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Rochelle W

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  1. You're welcome. ? I'm still curious how to go about putting Sewell's bio on her TCM bio page that's currently blank. The other sites (IMDB and Wikipedia) have unreliable info in some parts of what little they have on her. The TCM page would give me a clean slate to work on. More tidbits: Dr. Ament said she wasn't sure how to pronounce Sewell's surname. I found Sewell's surname would have been pronounced "Sea-well," as that's the way it's spelled in some census years for her family. The census-taker apparently spelled it as it sounded to him. Besides her siblings I mentioned in previous post, she had a sister Mary, born January 1907 in Idaho but died same year in October. So she actually had two sisters, but only one survived infancy. I also found my paternal grandma's family has some connections to Sewell's family!! As a teen, Sewell's dad was enumerated with his parents and siblings in 1880 Effingham County, Illinois census. My grandma's family pioneered that county in 1830 and by 1880 her family members still held public office, were teachers, lawyers, and preachers/church workers there. (I'm the first generation in my line not born/raised there.) I'm sure Sewell's dad's family would have met them in one way or another. Before her birth, in late 1880s-early 1890s, Sewell's father became a Congregational Church pastor in the Decatur, Illinois area. He did guest preaching at other denominations in the area as well, including Methodist churches. This was at time my grandma's dad and his brother (both raised Methodist) lived in Decatur. So they very possibly may have attended Rev. Sewell's services. Grandma's dad's first cousin was a Methodist minister in various parts of Illinois at that time, including Decatur, and should have been acquainted with all clergy in that area, including Rev. Sewell.
  2. About all the Crosby-Hope "Road" shows have lots of inside jokes. For non-musical movies, one of my favorite inside jokes is the 1947 Bob Hope movie "My Favorite Brunette," which pairs Hope again with Dorothy Lamour. Hope's character is sentenced for execution but at last minute, close to end of movie, he's exonerated. The authorities have to tell the executioner, Harry, that Hope's execution has been cancelled. The very disappointed Harry is then shown in a cameo appearance by Bing Crosby... whose real name was Harry. Another non-musical movie that had several inside jokes was in Cary Grant's "His Girl Friday." In one part he's giving someone a description of Ralph Bellamy's character in the movie, saying that Ralph Bellamy's character looks like that actor Ralph Bellamy. In another part of the movie, he calls the convict (hiding in roll top desk) a mock turtle. Grant played the part of the Mock Turtle in the 1933 version of Alice in Wonderland. And, funniest of all, about 7 minutes before end of the movie, as the authorities are threatening Grant and Rosalind Russell with 10 years each in prison for aiding an escaped convict, and tell Grant he's through, Grant says "the last man that said that to me was Archie Leach, just a week before he cut his--" [other dialogue cuts him off] Of course, Cary Grant's real name was Archie Leach.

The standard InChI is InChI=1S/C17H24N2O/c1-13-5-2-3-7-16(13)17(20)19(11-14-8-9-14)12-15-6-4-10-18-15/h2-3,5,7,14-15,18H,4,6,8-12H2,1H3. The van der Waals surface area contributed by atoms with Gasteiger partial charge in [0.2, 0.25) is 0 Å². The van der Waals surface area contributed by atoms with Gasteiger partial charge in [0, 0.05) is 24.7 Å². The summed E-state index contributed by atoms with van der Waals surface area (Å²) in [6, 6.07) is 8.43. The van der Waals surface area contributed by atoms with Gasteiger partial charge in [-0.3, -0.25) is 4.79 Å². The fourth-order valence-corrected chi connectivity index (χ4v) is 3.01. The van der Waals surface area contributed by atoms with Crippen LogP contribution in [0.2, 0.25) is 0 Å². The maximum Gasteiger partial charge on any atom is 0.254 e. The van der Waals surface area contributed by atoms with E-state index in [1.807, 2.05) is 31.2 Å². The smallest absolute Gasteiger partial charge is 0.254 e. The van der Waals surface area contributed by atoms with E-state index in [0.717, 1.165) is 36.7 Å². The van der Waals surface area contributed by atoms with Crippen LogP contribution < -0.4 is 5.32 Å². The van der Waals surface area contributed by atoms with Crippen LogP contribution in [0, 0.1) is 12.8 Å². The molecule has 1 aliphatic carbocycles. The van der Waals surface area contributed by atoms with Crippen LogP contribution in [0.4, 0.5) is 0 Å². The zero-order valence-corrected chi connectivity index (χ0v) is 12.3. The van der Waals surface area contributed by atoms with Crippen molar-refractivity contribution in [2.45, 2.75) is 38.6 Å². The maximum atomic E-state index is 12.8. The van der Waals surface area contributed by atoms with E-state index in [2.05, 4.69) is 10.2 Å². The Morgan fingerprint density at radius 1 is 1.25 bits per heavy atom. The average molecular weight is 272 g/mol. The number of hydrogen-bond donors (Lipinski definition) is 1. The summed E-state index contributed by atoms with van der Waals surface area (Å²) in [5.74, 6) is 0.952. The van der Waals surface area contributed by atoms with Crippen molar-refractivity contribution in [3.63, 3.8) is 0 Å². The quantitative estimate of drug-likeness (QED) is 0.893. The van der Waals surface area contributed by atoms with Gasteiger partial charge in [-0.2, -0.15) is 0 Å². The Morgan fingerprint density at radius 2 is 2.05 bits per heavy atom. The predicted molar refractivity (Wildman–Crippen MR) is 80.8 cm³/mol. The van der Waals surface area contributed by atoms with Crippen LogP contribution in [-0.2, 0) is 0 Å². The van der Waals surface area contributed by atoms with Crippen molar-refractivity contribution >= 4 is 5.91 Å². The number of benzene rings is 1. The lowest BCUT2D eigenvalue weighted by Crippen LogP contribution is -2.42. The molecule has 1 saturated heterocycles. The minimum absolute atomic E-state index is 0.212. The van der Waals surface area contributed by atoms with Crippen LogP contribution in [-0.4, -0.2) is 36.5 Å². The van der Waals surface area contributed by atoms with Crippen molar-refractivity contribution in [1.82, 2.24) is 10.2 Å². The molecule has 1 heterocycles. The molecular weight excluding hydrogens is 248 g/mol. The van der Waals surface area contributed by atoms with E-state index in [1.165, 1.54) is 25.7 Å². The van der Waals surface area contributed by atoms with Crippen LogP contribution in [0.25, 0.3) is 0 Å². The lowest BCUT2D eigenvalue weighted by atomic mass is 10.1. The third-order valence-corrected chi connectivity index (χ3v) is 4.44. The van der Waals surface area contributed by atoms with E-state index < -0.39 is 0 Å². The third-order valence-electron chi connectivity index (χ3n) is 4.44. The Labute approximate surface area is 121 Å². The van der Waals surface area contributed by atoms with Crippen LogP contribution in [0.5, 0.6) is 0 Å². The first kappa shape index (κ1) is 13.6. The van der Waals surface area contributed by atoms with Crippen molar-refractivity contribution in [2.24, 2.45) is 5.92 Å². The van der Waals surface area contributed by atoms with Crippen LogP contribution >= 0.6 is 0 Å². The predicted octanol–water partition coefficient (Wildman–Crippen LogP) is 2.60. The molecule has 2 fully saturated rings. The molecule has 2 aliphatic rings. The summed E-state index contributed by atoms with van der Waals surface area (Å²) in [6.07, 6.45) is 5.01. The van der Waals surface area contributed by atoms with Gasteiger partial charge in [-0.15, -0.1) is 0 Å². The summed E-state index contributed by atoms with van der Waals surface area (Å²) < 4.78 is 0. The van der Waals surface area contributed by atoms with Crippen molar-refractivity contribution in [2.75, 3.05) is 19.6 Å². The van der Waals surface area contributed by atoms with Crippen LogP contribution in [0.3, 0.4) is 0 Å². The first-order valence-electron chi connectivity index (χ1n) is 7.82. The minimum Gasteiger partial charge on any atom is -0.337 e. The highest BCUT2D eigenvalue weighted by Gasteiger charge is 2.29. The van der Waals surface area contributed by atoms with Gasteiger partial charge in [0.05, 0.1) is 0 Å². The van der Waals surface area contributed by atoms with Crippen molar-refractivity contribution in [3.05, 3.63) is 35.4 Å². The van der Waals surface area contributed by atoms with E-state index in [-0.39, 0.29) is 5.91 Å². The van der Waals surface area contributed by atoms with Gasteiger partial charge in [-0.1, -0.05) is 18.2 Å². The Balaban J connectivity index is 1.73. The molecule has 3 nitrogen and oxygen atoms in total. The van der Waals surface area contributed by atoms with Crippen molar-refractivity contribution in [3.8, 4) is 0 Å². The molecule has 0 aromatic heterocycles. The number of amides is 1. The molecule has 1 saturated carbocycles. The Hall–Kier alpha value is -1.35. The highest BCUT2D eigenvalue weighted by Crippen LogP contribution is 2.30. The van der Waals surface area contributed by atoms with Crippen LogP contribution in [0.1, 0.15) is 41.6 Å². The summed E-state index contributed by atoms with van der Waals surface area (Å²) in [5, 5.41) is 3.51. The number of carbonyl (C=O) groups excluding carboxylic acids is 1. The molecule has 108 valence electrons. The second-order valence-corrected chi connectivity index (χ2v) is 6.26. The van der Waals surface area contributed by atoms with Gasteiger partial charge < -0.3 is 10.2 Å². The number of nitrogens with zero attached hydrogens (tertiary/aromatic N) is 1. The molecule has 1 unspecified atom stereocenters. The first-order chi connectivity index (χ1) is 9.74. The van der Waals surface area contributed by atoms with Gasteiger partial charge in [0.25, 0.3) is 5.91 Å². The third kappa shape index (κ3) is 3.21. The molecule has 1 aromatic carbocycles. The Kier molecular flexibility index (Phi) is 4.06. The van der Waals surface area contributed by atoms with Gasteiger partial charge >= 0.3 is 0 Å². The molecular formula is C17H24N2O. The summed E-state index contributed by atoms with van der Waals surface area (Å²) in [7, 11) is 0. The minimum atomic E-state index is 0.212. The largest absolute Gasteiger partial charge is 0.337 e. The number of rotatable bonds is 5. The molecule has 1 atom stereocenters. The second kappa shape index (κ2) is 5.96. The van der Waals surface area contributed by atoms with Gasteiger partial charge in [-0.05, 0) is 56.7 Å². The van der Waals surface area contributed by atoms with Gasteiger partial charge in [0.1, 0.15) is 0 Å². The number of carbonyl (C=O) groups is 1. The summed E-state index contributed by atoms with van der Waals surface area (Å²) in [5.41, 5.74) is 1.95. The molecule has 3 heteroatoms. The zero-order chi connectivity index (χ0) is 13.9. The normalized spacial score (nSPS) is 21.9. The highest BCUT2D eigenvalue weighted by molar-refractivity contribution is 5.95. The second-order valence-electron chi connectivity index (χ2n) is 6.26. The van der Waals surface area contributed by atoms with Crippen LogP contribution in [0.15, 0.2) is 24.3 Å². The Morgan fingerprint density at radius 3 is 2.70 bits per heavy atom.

3. During today's lecture detailing the transition of silent films to talkies, this Billy Murray song kept going through my brain!! So I'll post the song here, and now it can go through everyone else's brain, too. ? For those not familiar with Billy Murray, he was a very popular singer in the early 20th century and made LOTS of great records, mostly novelty songs. One of them was "Ever Since the Movies Learned to Talk" (1928 or 1929, depending on which of the several recording versions he made), written by Walter O’Keefe, Bobby Dolan, and James Cavanaugh. Here are the lyrics: Ever Since the Movies Learned to Talk Science now has really revolutionized the screen Things out there in Hollywood are not so darned serene All the stars are in a panic Here’s the reason why Everyone must talk out loud or kiss their job good-bye Lots of old time stars are out of a job All they do is blubber and sob Ever since the movies learned to talk And a red hot vamp who registered pash* Sounds as if she’s ordering hash Ever since the movies learned to talk Oh they can’t fool you and they can’t fool me when they open up it’s a squeak Why, it’s a sin, even Rin Tin Tin has a bark that sounds like a Peke When the hero sings “Asleep in the Deep,” He sounds just like Little Bo Peep Ever since the movies learned to talk Every bathroom singer has a chance to make a name Any guy with leather lungs can crank the Hall of Fame If you know your vo-de-do and do-re-mi-fa-so You can go to Hollywood and make a lot of dough When the “villyan” gets the gal in his toils She says “Take your doity old poils.” Ever since the movies learned to talk And when Emil Jannings opens his mouth You’d swear he was raised in the south Ever since the movies learned to talk When a dark-eyed dame with a foreign name starts to talk in doing a scene We all know she’s from Buffalo and her Christian name is Levine Though the hero’s big still everyone knows He makes every stitch of his clothes Ever since the movies learned to talk Once the movie kiss made hearts loop the loop Now it sounds like drinking hot soup Ever since the movies learned to talk All the old time stars were seen but not heard Now you hear them lisp every word Ever since the movies learned to talk When they start a scene It's an awful scream He says, "Sweetheart, kiss me my dear." She says, "This is so sudden, sweet, and you say you miss me, my dear." He says, "Honest, truly, sweetie, I swear you, yourself, start lisping right there." Ever since the movies learned to talk --------------------------- *pash = a brief infatuation And for those not familiar with Emil Jannings (and his thick German accent): https://www.imdb.com/name/nm0417837/